Influencer marketing, by the UK’s most influential marketers.
Harness the most powerful voices in word-of-mouth promotion, specific to your sector.
Influencer marketing is nothing new, this is what PR agencies have been doing for decades. Only now the targets are much broader- it’s about accessing respected professionals, public figures, and experts from your industry to amplify the message.
Our experienced public relations team understands not only how to identify these trusted spokespeople, from brand ambassadors to bloggers, but also how to successfully partner with them to develop bespoke campaigns that grab further attention for your company.
Why is influencer marketing so powerful?
Let’s say you make washing machines, and so do other brands. You are competing against one another at similar price points, with comparable functions and equally positive reviews. How do you get ahead of rivals when the playing field is level?
How about by winning over the people those buying a new washing machine are most likely to listen to?
People have been advising each other on everything from what to wear to what to think since the beginning of time. Word of mouth remains our most vital form of communication, and when the words come out of a mouth we consider to be an expert, the message becomes all the more powerful. Harnessing those mouths for your brand is what’s known as influencer marketing.
The rise and rise of influencer marketing
Influencer marketing is certainly nothing new, then. Public figures, specialists, and experts have long-been used to promote purchasing decisions. Consumers have trust in spokespeople they see as knowledgeable about a particular subject or sector. When these people speak out about something, anyone interested in the topic pays attention.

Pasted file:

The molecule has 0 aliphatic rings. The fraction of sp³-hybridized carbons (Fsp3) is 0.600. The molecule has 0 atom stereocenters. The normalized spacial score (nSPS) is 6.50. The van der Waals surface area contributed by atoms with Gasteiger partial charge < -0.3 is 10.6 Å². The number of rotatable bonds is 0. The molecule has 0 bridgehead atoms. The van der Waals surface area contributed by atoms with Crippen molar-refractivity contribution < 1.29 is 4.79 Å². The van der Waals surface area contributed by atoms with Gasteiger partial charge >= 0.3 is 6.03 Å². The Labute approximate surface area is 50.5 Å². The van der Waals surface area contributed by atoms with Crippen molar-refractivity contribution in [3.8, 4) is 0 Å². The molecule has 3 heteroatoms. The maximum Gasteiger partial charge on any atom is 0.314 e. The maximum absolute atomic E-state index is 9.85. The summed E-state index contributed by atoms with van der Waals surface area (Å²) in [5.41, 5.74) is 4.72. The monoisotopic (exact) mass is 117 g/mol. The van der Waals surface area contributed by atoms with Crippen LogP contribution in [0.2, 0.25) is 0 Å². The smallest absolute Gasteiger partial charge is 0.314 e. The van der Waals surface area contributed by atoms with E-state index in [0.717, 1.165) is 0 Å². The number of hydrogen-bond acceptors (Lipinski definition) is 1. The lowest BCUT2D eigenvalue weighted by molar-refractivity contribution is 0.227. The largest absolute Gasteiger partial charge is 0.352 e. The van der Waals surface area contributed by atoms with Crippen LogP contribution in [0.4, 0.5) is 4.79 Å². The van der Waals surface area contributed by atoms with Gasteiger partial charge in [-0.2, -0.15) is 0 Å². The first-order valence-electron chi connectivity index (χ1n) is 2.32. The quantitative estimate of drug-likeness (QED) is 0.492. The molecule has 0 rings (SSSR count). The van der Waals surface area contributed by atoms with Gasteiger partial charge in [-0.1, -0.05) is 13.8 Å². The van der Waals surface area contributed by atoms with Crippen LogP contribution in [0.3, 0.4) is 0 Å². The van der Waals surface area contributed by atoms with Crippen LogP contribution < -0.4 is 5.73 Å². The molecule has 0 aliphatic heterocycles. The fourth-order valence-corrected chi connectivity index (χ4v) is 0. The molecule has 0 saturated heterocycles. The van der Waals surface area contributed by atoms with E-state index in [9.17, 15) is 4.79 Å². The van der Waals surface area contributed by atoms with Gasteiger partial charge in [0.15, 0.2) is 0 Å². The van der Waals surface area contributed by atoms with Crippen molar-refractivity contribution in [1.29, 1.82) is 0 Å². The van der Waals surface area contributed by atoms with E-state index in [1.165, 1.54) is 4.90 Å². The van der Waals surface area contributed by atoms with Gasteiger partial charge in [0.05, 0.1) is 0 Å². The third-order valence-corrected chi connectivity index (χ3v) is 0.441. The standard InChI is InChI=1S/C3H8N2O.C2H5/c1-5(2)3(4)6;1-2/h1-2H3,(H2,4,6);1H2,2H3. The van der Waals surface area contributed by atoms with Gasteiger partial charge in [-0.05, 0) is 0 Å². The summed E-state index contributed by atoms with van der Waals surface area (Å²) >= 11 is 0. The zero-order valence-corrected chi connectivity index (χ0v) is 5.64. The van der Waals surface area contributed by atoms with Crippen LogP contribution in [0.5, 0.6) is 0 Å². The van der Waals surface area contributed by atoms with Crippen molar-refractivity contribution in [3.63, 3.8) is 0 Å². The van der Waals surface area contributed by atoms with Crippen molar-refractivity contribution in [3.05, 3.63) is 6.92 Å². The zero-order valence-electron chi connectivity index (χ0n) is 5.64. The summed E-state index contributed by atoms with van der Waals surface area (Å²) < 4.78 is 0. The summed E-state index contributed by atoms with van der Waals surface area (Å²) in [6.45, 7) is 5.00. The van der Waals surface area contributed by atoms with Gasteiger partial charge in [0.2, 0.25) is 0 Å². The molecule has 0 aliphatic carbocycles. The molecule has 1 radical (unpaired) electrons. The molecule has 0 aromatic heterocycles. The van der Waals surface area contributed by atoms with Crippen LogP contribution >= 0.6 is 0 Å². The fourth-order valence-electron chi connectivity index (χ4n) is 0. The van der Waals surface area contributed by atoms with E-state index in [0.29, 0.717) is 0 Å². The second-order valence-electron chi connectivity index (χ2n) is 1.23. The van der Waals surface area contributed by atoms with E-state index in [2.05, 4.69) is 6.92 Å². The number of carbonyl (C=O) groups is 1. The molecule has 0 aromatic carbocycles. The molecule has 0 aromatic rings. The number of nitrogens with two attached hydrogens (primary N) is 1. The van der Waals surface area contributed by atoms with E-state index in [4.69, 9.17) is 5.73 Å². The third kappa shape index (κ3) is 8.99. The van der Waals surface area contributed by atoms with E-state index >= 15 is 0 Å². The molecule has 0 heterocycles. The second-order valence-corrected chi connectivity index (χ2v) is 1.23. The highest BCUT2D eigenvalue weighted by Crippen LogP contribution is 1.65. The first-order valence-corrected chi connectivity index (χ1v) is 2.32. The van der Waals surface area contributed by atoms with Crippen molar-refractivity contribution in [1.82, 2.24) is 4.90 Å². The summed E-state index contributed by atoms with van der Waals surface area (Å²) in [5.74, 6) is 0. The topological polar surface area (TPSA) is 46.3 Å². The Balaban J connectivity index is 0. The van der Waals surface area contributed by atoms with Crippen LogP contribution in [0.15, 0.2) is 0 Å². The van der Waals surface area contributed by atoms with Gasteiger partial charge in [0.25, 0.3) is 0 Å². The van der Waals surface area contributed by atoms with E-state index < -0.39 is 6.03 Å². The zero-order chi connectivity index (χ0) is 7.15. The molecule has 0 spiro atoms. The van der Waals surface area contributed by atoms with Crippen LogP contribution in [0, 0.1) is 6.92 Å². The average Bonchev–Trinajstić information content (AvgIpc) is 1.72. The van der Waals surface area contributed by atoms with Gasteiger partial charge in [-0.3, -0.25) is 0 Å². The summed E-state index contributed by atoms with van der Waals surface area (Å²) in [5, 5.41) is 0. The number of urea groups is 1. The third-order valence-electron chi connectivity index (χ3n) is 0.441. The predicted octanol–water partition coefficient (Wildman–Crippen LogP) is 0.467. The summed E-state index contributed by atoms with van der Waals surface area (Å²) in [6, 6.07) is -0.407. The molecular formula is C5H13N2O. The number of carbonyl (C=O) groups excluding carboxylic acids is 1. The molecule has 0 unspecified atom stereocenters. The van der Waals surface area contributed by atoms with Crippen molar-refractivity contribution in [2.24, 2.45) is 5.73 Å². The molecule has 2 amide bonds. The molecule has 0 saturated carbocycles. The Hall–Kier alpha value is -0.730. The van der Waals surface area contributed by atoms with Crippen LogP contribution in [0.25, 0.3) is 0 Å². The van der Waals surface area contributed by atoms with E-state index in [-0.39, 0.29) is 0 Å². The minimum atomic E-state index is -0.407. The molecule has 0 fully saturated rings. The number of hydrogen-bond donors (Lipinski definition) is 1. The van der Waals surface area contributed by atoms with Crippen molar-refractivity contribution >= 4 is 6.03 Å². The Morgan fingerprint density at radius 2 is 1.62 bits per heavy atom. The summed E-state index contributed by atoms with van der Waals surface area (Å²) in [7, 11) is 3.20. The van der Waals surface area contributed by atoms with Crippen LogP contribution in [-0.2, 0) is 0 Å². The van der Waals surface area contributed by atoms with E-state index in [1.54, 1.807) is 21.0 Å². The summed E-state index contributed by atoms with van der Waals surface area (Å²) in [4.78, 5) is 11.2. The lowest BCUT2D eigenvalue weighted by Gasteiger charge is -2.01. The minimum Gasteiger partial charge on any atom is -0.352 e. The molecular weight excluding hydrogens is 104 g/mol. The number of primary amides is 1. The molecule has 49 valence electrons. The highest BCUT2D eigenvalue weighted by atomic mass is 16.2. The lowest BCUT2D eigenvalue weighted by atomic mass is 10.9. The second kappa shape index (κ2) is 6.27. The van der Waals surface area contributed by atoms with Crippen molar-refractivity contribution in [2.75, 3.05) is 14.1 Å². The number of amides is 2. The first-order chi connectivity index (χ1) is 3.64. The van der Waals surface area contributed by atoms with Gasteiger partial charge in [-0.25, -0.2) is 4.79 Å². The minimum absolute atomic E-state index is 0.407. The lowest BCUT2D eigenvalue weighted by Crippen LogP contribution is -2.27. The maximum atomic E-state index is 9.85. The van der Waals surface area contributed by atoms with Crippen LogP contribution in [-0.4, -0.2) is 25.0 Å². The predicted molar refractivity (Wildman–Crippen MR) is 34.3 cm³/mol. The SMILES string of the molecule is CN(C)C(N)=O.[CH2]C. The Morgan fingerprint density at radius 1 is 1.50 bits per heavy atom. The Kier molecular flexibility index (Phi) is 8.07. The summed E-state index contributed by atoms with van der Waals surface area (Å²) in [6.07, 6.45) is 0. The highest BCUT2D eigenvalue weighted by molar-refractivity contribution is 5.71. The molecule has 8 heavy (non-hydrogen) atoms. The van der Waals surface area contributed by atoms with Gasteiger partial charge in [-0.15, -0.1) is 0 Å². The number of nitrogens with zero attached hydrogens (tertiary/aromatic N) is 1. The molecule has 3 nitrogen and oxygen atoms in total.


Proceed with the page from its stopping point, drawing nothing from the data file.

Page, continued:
According to a survey by Bloglovin’, 63% of marketers increased budgets for influencer marketing during 2017, and a year earlier, the practice surpassed print marketing in terms of overall spend. So why has influencer marketing seen such growth?
Social media has a lot to answer for. The rise of networks like Facebook and Twitter has mirrored an overall decline in traditional print media; it’s not that we are consuming less news but the sources have changed because voices have been digitally amplified.
What lay-people have to say has never been more audible, or at least visible. You have never had such an ability to sway others because in the past they probably couldn’t hear you. When we apply this rule to experts, celebrities and specialists, the potential is ten-fold, and then some.
Whereas previously our relationship with public figures relied on television or printed articles, offering us carefully orchestrated insights into their lives, by upping the volume for everyone, social media has made it far easier for those public figures to open themselves up to the world. We don’t really know these role models or icons, but we feel we do.
The closer we consider our connection to another person, the more faith we place in what they say. 74% of people trust others on social networks to guide their purchasing decisions, with almost half of all consumers (49%) now reliant on recommendations that could be considered influencer marketing.